A nurse sued the Royal Legion for discrimination after her colleagues gave her a birthday card saying 'It's not about age, it's about attitude'.
The card also featured a photo of a pensioner riding a motorbike and prompted Eileen Gleeson to take the veteran's charity to an employment tribunal.
The 58-year-old told a hearing she was offended by the card, which she branded "unprofessional" and "insulting".
But the mother-of-one ultimately lost her claim after a judge ruled that 'in the context' making a reference to someone's age is not discriminatory.
Following the judgement, Ms Gleeson, from Southampton, said: "I thought the card was insulting - a picture of older people with grey hair, and just the way it was worded.
"It's the sort of card, if my 20-year-old son got it for me I would say it's a bit cheeky, but it was unprofessional from co-workers. You have got to be very politically correct these days.
"I thought it was despicable and very unprofessional and the fact that we were all nurses and should be caring people made it quite shocking. It was probably the most traumatic experience I have gone through."
An employment tribunal held in Southampton, Hants, heard that Ms Gleeson worked as an admiral nurse at the Royal British Legion for around eight months in 2018.
The role required her to work with carers who were supporting people living with dementia and their relatives.
Just three months into the job it was Ms Gleeson's 56th birthday and the rest of the team sent her a card.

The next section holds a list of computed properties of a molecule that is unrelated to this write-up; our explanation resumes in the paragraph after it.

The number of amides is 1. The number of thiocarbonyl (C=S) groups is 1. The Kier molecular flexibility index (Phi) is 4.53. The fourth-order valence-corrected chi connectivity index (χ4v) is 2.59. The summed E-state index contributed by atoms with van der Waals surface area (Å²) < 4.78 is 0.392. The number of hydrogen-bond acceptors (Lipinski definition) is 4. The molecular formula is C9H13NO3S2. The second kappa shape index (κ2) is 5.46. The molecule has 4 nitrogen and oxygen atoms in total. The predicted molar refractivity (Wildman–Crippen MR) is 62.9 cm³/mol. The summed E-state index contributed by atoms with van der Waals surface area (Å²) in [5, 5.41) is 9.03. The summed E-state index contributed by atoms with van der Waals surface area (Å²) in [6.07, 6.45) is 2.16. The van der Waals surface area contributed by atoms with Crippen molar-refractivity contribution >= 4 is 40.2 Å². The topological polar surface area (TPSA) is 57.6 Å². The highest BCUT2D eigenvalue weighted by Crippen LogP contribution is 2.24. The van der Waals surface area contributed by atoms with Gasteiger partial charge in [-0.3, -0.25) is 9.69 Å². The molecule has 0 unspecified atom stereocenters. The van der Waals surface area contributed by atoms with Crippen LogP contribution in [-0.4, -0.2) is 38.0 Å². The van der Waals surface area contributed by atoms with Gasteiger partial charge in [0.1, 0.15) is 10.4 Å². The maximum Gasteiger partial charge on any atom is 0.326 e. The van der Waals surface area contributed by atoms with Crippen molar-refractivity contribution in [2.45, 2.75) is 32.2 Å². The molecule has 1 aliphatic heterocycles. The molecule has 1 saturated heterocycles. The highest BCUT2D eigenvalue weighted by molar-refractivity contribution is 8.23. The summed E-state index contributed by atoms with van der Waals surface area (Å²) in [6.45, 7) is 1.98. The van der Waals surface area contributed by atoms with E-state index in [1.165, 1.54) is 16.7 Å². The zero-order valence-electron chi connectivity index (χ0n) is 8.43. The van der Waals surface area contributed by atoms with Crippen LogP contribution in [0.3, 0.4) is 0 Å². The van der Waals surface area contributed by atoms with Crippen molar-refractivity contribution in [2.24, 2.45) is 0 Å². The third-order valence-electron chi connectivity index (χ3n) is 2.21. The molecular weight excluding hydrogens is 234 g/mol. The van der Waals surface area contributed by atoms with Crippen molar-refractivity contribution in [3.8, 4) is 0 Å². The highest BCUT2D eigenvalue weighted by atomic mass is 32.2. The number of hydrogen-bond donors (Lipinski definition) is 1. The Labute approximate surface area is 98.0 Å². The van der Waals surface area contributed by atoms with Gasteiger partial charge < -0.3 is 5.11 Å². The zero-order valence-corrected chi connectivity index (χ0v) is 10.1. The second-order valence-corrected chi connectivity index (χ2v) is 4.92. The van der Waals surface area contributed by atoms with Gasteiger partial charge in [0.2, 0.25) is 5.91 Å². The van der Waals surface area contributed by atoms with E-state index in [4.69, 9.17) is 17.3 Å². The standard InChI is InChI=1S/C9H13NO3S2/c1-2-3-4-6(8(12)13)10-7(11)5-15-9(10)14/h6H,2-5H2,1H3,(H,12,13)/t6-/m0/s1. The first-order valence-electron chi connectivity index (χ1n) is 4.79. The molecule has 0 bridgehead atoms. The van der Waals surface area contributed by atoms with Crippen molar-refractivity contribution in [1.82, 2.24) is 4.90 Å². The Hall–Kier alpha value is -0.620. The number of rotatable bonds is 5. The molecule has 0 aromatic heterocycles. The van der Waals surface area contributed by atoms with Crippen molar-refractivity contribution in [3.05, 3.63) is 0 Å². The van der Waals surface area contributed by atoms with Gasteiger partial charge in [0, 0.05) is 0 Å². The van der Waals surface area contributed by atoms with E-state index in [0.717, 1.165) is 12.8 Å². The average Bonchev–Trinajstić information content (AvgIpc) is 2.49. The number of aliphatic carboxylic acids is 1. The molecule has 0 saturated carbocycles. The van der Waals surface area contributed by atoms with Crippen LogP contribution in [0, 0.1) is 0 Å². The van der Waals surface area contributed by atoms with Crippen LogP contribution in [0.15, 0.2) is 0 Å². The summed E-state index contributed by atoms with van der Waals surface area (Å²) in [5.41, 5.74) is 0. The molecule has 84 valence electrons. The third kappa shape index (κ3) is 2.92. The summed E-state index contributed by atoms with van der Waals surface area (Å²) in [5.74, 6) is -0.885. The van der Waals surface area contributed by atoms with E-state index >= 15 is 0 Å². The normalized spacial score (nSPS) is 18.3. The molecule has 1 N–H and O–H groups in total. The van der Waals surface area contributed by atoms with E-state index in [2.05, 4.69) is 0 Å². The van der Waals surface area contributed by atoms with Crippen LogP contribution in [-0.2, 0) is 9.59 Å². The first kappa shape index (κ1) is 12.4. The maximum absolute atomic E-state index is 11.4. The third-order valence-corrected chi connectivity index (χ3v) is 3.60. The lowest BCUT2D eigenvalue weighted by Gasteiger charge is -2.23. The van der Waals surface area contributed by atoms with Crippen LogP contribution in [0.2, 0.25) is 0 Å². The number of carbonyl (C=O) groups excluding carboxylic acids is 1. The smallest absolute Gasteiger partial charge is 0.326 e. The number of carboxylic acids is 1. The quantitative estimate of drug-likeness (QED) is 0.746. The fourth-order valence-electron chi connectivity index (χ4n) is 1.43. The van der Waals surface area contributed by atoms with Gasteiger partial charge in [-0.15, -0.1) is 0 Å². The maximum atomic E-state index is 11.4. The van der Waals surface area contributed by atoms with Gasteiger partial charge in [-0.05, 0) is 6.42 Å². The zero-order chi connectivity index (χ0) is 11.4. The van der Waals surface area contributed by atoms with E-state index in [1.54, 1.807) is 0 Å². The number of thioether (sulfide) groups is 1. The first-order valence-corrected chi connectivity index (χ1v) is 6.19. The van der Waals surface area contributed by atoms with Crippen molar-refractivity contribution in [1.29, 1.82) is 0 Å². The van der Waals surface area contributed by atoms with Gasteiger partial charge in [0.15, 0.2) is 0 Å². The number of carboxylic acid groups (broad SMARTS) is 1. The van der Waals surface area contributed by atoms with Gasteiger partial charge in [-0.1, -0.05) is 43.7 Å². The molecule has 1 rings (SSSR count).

The card had a picture of an older person on a motorbike, along with the words 'it's not about age, it's about attitude!'.
Ms Gleeson told the tribunal that although she thought it was nice of the team to send her a card, she didn't like the message and felt that it wasn't appropriate coming from people she didn't know very well.
However, the hearing was told she never raised the issue throughout the rest of her employment.
Instead, over the next few months the work gradually began to get on top of Ms Gleeson, the tribunal heard, and her managers became concerned about her performance.
She was having difficulties dealing with clients and failing to keep accurate records.
Eventually, after a number of unsuccessful attempts by her managers to engage with her and improve her performance, she was dismissed.
Ms Gleeson, who had worked for 26 years in the NHS, alleged she felt she was made to feel like a 'burden' to the organisation and that she was being managed 'inappropriately'.
She took the Royal Legion to the tribunal claiming victimisation, age discrimination and unfair dismissal.
However, her case was dismissed.
Employment Judge Catherine Rayner concluded: "I find that the sending of a birthday card making reference to age is not in this context capable of amounting to a detriment or of unfavourable treatment of (Ms Gleeson) and I find that (Ms Gleeson) herself did not in fact consider it to be so at the time."
Judge Rayner added that on a day to day basis within the organisation, there was no discrimination against Ms Gleeson as a result of her age.
She added: "Even if I had found any less favourable treatment, I could not have drawn any inference from the primary facts I have found, that (her) age, or her part time status played any part whatsoever in the way she was treated by the (Royal Legion).
"It was (Ms Gleeson's) lack of cooperation and her refusal to communicate with her managers which caused the ongoing difficulties and ultimately led to the termination of the contract."